A California state appellate court sided with Twitter and put a halt to a lawsuit filed against the social media service by white nationalist Jared Taylor. In the lawsuit, Taylor alleges he was wrongly banned from Twitter in December 2017 when Twitter permanently suspended Taylor and his publication, American Renaissance, soon after it announced a crackdown on “violent extremist groups.” In his lawsuit, Taylor claimed that the Twitter account suspensions violated several California laws, including one dealing with unfair business practices.
Does one person’s Twitter account a trade secret make? A newspaper in Virginia apparently thinks so. This past week, the owner of The Roanoke Times sued former Virgina Tech sports reporter Andy Bitter under the federal Defend Trade Secrets Act, among other things, because he refused to give up the login information for a Twitter account.
Last Tuesday afternoon, Elon Musk tweeted from his personal handle, “Am considering taking Tesla private at $420. Funding secured.” These words drove Tesla’s share prices up by 10% on Tuesday before Nasdaq halted trading, increasing Musk’s estimated net worth by $1.4 billion dollars.
Since then, there has been a lot of speculation about Musk’s tweet, including about whether it violated SEC rules. News outlets reported last week that the SEC has contacted Tesla to inquire as to the accuracy of the tweet, a move that could indicate the start of a more formal investigation.
We have previously examined the evolving role of the hashtag in intellectual property law, particularly trademark law. While the nuances of the symbol’s existence and use protections continue to be ironed out by the courts and the U.S. Patent and Trademark Office, the hashtag has quickly become a ubiquitous tool on social media. It is no surprise the legal field is utilizing the empowered hashtag to connect members of the industry, particularly on Twitter. Using #legal or #LawTwitter hashtags on social media has created informal “groups” of lawyers, judges and other legal practitioners who provide support, feedback and criticisms of its members (and others) on a variety of topics.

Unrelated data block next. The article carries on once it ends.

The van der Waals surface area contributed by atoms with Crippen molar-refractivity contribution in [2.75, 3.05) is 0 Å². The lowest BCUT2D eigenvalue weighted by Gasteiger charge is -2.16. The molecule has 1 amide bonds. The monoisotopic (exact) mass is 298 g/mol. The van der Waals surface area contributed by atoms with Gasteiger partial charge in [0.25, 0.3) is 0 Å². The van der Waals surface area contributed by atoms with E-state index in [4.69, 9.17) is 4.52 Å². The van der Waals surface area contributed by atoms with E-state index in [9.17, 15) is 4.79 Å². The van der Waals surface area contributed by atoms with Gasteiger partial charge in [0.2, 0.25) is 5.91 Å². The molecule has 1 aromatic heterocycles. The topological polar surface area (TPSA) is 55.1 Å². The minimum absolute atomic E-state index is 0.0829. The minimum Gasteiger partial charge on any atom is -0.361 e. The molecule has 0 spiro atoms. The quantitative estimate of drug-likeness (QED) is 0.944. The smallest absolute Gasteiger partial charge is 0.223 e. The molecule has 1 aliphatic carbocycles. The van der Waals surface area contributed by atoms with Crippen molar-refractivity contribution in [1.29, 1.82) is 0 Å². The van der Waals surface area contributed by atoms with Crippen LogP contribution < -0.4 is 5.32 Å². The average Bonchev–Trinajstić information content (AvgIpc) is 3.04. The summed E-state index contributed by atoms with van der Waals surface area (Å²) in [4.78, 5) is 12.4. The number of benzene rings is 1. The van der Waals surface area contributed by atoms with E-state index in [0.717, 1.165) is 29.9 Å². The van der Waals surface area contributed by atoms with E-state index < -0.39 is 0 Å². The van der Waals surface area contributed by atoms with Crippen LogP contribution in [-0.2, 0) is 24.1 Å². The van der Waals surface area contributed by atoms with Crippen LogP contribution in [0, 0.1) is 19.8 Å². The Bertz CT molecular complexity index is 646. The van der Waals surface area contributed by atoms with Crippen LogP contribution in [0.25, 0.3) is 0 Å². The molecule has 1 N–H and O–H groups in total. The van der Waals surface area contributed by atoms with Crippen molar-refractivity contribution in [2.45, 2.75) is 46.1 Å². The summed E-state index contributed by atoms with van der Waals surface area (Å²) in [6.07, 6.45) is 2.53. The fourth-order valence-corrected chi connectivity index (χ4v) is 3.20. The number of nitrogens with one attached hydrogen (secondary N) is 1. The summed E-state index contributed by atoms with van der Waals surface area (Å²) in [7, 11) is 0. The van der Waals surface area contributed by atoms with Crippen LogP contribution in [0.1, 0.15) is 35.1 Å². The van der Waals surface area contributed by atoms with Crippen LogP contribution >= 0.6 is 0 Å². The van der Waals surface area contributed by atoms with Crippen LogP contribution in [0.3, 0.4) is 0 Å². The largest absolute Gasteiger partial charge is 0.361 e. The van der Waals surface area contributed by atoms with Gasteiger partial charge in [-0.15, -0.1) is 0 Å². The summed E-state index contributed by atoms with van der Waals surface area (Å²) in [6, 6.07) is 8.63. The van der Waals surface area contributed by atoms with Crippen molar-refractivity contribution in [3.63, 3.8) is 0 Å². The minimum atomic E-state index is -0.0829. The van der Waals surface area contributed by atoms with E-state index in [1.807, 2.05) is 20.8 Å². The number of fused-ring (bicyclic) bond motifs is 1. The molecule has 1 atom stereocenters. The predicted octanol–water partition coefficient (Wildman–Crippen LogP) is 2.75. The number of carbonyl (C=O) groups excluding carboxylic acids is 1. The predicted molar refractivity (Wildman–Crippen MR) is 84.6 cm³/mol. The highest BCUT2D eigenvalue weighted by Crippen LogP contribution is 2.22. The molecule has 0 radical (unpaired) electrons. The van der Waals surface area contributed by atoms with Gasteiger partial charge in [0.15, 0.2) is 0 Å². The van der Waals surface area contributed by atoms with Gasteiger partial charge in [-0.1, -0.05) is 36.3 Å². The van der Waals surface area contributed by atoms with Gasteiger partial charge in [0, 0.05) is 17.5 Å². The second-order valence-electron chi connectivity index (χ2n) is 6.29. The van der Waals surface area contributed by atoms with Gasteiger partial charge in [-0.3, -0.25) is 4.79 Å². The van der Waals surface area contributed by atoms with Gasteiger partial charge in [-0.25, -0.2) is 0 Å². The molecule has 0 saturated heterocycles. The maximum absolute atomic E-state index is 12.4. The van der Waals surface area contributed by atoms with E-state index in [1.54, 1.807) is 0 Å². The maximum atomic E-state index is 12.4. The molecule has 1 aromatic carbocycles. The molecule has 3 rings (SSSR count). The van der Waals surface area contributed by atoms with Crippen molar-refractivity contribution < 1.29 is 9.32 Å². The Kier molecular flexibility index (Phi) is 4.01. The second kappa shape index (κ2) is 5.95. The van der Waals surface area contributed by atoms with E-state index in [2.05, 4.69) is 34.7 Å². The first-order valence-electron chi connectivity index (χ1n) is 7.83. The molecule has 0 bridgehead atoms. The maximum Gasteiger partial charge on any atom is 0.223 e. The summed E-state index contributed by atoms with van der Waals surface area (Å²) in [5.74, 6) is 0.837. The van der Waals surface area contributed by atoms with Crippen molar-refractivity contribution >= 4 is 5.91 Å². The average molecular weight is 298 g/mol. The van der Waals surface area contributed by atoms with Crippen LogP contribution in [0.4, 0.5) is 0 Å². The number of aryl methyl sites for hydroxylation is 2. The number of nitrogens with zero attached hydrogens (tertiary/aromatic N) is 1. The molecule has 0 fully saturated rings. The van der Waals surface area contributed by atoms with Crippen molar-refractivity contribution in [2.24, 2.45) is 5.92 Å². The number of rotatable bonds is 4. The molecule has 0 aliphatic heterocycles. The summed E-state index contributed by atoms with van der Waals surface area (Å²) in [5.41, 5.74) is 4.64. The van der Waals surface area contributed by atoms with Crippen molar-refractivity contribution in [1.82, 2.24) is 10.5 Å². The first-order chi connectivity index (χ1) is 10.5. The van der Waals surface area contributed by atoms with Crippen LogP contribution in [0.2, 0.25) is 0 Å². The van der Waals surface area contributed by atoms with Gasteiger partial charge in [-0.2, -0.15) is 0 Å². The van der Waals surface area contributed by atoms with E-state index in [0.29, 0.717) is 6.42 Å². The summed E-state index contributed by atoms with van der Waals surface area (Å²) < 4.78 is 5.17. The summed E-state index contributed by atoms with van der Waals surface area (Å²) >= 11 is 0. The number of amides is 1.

When it comes to finding ways of making money, no corner of a capitalistic society shall go unmined. This applies to obvious goods and services but also comes into play with our very thoughts and how we express them. In the age of social media, not even the framed needlepoint proverb is safe from “disruption”: behold, the framed tweet.
After counter-protests ended in tragedy, a small group of social media users took to Twitter to expose the identities of the white supremacists and neo-Nazis rallying in Charlottesville, Va. Since last Sunday, the @YesYoureRacist account has been calling on Twitter users to identify participants in the rally. Twitter users identified several white supremacists, including Cole White. Users revealed White’s name and place of residence and his employer reportedly fired him from his job at a restaurant in Berkeley, Calif. Several other employers fired employees identified online as attending the rally. In the wake of what will likely be just the latest incident where such behavior will be exhibited and subsequently called out on social media, it’s a good time to look at doxing and the legal environment in which it exists.